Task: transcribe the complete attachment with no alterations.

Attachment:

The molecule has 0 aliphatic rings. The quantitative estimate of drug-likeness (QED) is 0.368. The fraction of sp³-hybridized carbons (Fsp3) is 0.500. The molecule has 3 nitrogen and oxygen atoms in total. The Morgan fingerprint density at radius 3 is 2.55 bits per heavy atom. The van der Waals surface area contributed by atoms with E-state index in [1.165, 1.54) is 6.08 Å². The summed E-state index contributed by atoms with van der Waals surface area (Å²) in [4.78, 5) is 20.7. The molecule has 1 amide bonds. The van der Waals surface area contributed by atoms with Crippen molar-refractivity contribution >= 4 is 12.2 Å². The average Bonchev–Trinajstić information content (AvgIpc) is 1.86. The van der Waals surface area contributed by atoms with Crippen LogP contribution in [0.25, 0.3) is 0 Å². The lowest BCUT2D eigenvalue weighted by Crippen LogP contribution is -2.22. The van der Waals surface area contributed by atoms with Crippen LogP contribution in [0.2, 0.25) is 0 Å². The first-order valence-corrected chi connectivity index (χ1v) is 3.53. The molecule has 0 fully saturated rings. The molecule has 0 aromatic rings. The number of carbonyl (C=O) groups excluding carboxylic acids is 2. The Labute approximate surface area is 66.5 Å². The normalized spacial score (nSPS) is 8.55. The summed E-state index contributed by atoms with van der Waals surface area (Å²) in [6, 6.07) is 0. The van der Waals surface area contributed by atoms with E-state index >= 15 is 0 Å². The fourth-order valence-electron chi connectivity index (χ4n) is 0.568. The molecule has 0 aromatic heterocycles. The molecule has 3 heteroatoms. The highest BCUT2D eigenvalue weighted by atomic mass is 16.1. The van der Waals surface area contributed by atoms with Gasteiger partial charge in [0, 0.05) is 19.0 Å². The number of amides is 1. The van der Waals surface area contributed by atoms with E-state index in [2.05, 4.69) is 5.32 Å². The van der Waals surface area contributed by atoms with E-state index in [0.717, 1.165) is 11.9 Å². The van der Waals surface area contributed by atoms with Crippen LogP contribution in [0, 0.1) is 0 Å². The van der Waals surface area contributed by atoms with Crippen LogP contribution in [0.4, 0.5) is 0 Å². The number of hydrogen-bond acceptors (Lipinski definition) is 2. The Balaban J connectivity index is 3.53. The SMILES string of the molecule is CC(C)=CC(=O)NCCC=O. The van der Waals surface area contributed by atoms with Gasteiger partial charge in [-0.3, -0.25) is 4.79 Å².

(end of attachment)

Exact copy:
The molecule has 0 aliphatic rings. The quantitative estimate of drug-likeness (QED) is 0.368. The fraction of sp³-hybridized carbons (Fsp3) is 0.500. The molecule has 3 nitrogen and oxygen atoms in total. The Morgan fingerprint density at radius 3 is 2.55 bits per heavy atom. The van der Waals surface area contributed by atoms with E-state index in [1.165, 1.54) is 6.08 Å². The summed E-state index contributed by atoms with van der Waals surface area (Å²) in [4.78, 5) is 20.7. The molecule has 1 amide bonds. The van der Waals surface area contributed by atoms with Crippen molar-refractivity contribution >= 4 is 12.2 Å². The average Bonchev–Trinajstić information content (AvgIpc) is 1.86. The van der Waals surface area contributed by atoms with Crippen LogP contribution in [0.25, 0.3) is 0 Å². The lowest BCUT2D eigenvalue weighted by Crippen LogP contribution is -2.22. The van der Waals surface area contributed by atoms with Crippen LogP contribution in [0.2, 0.25) is 0 Å². The first-order valence-corrected chi connectivity index (χ1v) is 3.53. The molecule has 0 fully saturated rings. The molecule has 0 aromatic rings. The number of carbonyl (C=O) groups excluding carboxylic acids is 2. The Labute approximate surface area is 66.5 Å². The normalized spacial score (nSPS) is 8.55. The summed E-state index contributed by atoms with van der Waals surface area (Å²) in [6, 6.07) is 0. The van der Waals surface area contributed by atoms with E-state index >= 15 is 0 Å². The fourth-order valence-electron chi connectivity index (χ4n) is 0.568. The molecule has 0 aromatic heterocycles. The molecule has 3 heteroatoms. The highest BCUT2D eigenvalue weighted by atomic mass is 16.1. The van der Waals surface area contributed by atoms with Gasteiger partial charge in [0, 0.05) is 19.0 Å². The number of amides is 1. The van der Waals surface area contributed by atoms with E-state index in [2.05, 4.69) is 5.32 Å². The van der Waals surface area contributed by atoms with E-state index in [0.717, 1.165) is 11.9 Å². The van der Waals surface area contributed by atoms with Crippen LogP contribution in [0, 0.1) is 0 Å². The van der Waals surface area contributed by atoms with Crippen LogP contribution in [0.4, 0.5) is 0 Å². The number of hydrogen-bond acceptors (Lipinski definition) is 2. The Balaban J connectivity index is 3.53. The SMILES string of the molecule is CC(C)=CC(=O)NCCC=O. The van der Waals surface area contributed by atoms with Gasteiger partial charge in [-0.3, -0.25) is 4.79 Å².